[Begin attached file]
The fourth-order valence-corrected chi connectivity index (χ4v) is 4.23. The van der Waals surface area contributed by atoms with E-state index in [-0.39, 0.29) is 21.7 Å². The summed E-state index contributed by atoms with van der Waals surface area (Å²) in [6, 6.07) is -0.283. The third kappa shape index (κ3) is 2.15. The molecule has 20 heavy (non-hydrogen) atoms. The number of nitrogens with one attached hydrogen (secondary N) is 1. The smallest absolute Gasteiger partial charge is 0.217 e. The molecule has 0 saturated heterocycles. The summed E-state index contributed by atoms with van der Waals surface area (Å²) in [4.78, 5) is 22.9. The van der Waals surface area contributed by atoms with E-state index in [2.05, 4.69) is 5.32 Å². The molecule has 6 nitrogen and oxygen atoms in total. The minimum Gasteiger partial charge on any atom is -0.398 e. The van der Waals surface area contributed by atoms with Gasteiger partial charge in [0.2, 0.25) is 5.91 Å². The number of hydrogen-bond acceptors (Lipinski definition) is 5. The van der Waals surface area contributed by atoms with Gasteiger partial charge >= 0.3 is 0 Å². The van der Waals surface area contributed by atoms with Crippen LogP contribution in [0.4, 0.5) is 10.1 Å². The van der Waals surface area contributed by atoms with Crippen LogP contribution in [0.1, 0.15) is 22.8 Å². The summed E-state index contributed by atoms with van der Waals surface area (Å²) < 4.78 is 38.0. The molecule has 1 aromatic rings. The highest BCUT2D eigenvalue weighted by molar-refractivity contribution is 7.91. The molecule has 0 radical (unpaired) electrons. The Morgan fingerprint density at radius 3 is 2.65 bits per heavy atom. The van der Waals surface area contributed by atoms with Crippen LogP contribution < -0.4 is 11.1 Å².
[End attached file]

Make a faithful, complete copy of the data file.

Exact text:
The fourth-order valence-corrected chi connectivity index (χ4v) is 4.23. The van der Waals surface area contributed by atoms with E-state index in [-0.39, 0.29) is 21.7 Å². The summed E-state index contributed by atoms with van der Waals surface area (Å²) in [6, 6.07) is -0.283. The third kappa shape index (κ3) is 2.15. The molecule has 20 heavy (non-hydrogen) atoms. The number of nitrogens with one attached hydrogen (secondary N) is 1. The smallest absolute Gasteiger partial charge is 0.217 e. The molecule has 0 saturated heterocycles. The summed E-state index contributed by atoms with van der Waals surface area (Å²) in [4.78, 5) is 22.9. The van der Waals surface area contributed by atoms with E-state index in [2.05, 4.69) is 5.32 Å². The molecule has 6 nitrogen and oxygen atoms in total. The minimum Gasteiger partial charge on any atom is -0.398 e. The van der Waals surface area contributed by atoms with Gasteiger partial charge in [0.2, 0.25) is 5.91 Å². The number of hydrogen-bond acceptors (Lipinski definition) is 5. The van der Waals surface area contributed by atoms with Gasteiger partial charge >= 0.3 is 0 Å². The van der Waals surface area contributed by atoms with Crippen LogP contribution in [0.4, 0.5) is 10.1 Å². The van der Waals surface area contributed by atoms with Crippen LogP contribution in [0.1, 0.15) is 22.8 Å². The summed E-state index contributed by atoms with van der Waals surface area (Å²) < 4.78 is 38.0. The molecule has 1 aromatic rings. The highest BCUT2D eigenvalue weighted by molar-refractivity contribution is 7.91. The molecule has 0 radical (unpaired) electrons. The Morgan fingerprint density at radius 3 is 2.65 bits per heavy atom. The van der Waals surface area contributed by atoms with Crippen LogP contribution < -0.4 is 11.1 Å².